The FF-PTG Lab welcomed a new student this Winter 2022 semester!
Danielle McDonald is currently a senior at Oakland University majoring in psychology. She decided to join the lab to gain more research experience, as well as to gain a better understanding of trauma and posttraumatic growth as a whole. Danielle’s personal research interest revolves around childhood trauma, specifically in children with autism. Upon completing her undergraduate degree, she hopes to pursue a clinical psychology program that specializes in applied behavior analysis research.
Welcome, Danielle! We are looking forward to working with you.
Senior researcher, Taylor Elam, obtained the opportunity to write a chapter in a Posttraumatic Growth Handbook with Dr. Kanako Taku. Within her presentation, “Posttraumatic Growth & Resiliency: More Alike or Different?”, she walked the members of the FF-PTG Lab through her progress so far on the material.
Taylor discussed the importance of understanding the overlap and differences of PTG and resiliency to appropriately approach, teach, and implement the concepts in different settings (i.e., clinic).
Taylor also discussed emotions, emotional empathy, Emotion Recognition Ability (ERA), clinical depression (traditional type depression and modern type depression) with expression and perception, and racial and cultural differences. She stated the impact race and culture have on the constructs of PTG, resilience, and ERA should be taken into consideration with individuals’ experiences. These could have a dramatic influence on multiple aspects. Therefore, if race and culture are not taken into consideration, research will be less generalizable and PTG/Resilience programs may be less effective. She proposes using data previously collected in the lab to further explore this idea. Clinical implications include creating programs and therapy practices that educate and promote resilience along with developing interpersonal skills potentially lost or underdeveloped. New programs and practices could also educate individuals on PTG and the new findings on how growth occurs intrapersonally, interpersonally, and, possibly, cognitively through ERA.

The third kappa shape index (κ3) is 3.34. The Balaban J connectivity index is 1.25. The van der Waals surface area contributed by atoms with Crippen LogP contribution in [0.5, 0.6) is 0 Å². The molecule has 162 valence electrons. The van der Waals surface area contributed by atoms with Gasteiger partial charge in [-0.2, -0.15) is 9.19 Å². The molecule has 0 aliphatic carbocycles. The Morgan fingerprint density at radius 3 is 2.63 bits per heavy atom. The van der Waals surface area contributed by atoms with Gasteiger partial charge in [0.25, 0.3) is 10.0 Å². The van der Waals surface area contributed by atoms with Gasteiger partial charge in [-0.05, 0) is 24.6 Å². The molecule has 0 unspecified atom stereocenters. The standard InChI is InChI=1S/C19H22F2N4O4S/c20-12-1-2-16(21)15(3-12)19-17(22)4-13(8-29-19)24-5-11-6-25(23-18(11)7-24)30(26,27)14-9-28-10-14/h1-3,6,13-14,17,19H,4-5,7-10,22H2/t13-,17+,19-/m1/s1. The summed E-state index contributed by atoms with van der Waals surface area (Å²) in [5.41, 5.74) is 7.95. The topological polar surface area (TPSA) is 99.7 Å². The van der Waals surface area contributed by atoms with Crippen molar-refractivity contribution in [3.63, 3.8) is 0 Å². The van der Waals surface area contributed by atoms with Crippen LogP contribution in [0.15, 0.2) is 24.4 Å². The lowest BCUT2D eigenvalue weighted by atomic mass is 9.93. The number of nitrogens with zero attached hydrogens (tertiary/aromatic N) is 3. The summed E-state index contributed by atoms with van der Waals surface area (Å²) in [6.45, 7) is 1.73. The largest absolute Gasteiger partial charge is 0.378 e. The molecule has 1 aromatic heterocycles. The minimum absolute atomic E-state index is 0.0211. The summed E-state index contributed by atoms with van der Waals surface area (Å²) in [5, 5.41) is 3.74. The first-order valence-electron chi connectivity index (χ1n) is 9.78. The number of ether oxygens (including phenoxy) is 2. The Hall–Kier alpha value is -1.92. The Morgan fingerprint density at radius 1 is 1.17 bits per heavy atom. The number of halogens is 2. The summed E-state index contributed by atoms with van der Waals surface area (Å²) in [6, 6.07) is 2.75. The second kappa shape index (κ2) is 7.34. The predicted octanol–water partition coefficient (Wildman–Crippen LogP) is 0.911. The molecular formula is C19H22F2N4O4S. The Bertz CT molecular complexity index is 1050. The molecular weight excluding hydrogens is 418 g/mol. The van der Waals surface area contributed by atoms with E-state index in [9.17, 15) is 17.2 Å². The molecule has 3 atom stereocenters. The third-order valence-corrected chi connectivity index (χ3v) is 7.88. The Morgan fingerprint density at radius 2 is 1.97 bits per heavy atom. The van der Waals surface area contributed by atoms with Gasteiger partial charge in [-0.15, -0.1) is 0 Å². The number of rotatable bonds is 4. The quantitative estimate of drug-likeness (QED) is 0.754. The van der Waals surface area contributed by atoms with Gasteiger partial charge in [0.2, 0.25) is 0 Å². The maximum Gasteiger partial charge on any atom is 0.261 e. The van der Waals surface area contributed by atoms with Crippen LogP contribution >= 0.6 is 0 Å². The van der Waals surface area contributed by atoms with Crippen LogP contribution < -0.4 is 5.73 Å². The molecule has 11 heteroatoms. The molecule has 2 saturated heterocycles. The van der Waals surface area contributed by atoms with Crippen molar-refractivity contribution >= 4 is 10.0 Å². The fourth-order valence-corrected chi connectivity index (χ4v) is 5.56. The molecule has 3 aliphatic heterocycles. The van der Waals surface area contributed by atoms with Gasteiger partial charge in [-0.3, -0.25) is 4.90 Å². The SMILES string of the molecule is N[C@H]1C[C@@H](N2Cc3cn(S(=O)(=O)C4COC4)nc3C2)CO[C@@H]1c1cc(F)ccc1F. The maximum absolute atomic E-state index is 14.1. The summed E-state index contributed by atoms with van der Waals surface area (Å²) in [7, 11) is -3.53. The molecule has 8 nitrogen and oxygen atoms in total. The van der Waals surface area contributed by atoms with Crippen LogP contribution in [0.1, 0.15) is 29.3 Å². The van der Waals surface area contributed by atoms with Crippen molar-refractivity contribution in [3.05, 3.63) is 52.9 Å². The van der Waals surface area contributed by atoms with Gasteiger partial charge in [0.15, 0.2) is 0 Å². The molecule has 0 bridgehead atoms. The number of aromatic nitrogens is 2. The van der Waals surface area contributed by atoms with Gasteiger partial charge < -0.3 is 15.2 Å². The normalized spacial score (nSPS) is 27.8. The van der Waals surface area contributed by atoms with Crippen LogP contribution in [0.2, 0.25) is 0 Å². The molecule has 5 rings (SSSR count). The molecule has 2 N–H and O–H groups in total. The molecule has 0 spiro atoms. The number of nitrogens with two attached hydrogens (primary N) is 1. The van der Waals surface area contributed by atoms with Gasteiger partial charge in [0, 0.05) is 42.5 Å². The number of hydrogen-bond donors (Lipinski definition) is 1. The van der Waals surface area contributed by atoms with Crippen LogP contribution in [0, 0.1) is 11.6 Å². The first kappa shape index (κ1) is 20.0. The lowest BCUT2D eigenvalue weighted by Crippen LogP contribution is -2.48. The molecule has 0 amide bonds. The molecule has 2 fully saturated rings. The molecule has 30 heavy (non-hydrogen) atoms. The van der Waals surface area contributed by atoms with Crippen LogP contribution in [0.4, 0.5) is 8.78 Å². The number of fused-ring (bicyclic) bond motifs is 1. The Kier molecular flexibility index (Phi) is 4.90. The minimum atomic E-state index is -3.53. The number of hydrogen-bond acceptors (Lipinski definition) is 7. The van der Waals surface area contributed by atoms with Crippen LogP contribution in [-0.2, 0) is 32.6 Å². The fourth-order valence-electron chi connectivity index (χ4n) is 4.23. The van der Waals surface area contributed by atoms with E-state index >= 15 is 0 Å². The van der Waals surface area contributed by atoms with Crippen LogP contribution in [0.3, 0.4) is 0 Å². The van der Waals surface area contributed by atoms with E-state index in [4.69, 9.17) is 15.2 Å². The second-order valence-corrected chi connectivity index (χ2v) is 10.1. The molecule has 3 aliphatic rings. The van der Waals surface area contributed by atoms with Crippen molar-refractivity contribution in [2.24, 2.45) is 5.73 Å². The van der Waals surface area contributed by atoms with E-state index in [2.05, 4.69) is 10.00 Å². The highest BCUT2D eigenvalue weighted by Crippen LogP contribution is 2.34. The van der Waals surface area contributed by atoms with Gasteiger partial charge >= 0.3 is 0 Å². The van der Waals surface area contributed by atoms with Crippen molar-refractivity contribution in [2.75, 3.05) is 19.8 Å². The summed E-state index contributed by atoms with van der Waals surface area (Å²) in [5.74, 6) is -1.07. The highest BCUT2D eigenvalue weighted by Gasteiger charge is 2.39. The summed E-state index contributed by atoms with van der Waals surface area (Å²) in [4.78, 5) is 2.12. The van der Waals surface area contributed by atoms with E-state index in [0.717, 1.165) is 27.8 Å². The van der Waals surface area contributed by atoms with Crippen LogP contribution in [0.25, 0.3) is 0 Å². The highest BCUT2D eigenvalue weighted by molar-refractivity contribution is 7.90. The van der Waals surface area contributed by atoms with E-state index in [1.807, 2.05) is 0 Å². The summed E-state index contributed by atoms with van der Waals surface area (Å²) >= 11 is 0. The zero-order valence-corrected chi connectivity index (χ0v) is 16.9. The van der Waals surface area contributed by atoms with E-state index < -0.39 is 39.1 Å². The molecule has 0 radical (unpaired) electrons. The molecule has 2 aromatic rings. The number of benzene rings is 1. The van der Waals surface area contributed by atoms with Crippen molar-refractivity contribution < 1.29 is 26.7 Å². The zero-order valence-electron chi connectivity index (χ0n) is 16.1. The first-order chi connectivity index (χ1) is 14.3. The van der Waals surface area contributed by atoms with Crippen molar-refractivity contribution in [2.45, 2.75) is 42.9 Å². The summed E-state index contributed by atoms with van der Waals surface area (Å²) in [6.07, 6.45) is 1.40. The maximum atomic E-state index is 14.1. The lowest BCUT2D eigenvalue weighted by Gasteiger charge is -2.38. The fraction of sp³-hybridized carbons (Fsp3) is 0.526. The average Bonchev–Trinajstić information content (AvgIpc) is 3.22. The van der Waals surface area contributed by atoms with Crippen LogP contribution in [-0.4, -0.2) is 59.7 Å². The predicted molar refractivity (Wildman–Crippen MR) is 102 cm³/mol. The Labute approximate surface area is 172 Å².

We look forward to seeing the end result. Keep up the great work, Taylor!
Master’s student, Kolton Smith, presented a progress update on his Master’s thesis, “Victim-Perpetrator Overlap and Posttraumatic Growth”. The Victim-Perpetrator Overlap is when someone who was a victim becomes a perpetrator and vis versa. The study’s purpose is to explore the phenomenon of Victim-Perpetrator Overlap (VPO), Posttraumatic Growth (PTG) in relation to VPO, and if perpetrators report PTG concurrently with offending.
Kolton hypothesized that (1) people who experience PTG as a victim will be less likely to become a perpetrator, (2) people who are asked to reflect on their victim experiences first will be less likely to report instances of being a perpetrator than those who are asked to reflect on their perpetration experiences first, and (3) PTG as a victim will be greater than that of PTG as a perpetrator regardless of condition.
The design separated the participants randomly into two groups on which questions will appear first: victim questions or perpetrator questions. The independent variables are the question order condition and victim/perpetrator experiences. The dependent variables are the reported amounts of PTG (victim and perpetrator) and offenses.
Near the end of the Fall 2021 semester, the preliminary data analysis was performed using the valid 209 OU data sets with 106 participants with Perpetrator questions first and 103 participants with Victim questions first. So far, it has been found that PTGI-perpetrator is positively correlated with PTGI-victim, PTGI-perpetrator only slightly correlated with total perpetrator experiences, PTGI-victim significantly correlated with total victim experiences, and PTGI-victim very slightly correlated with total perpetrator experiences.
At this point, data collection is continuing with a community sample and preliminary data analysis is progressing. You are making great progress, Kolton! Keep up the great work.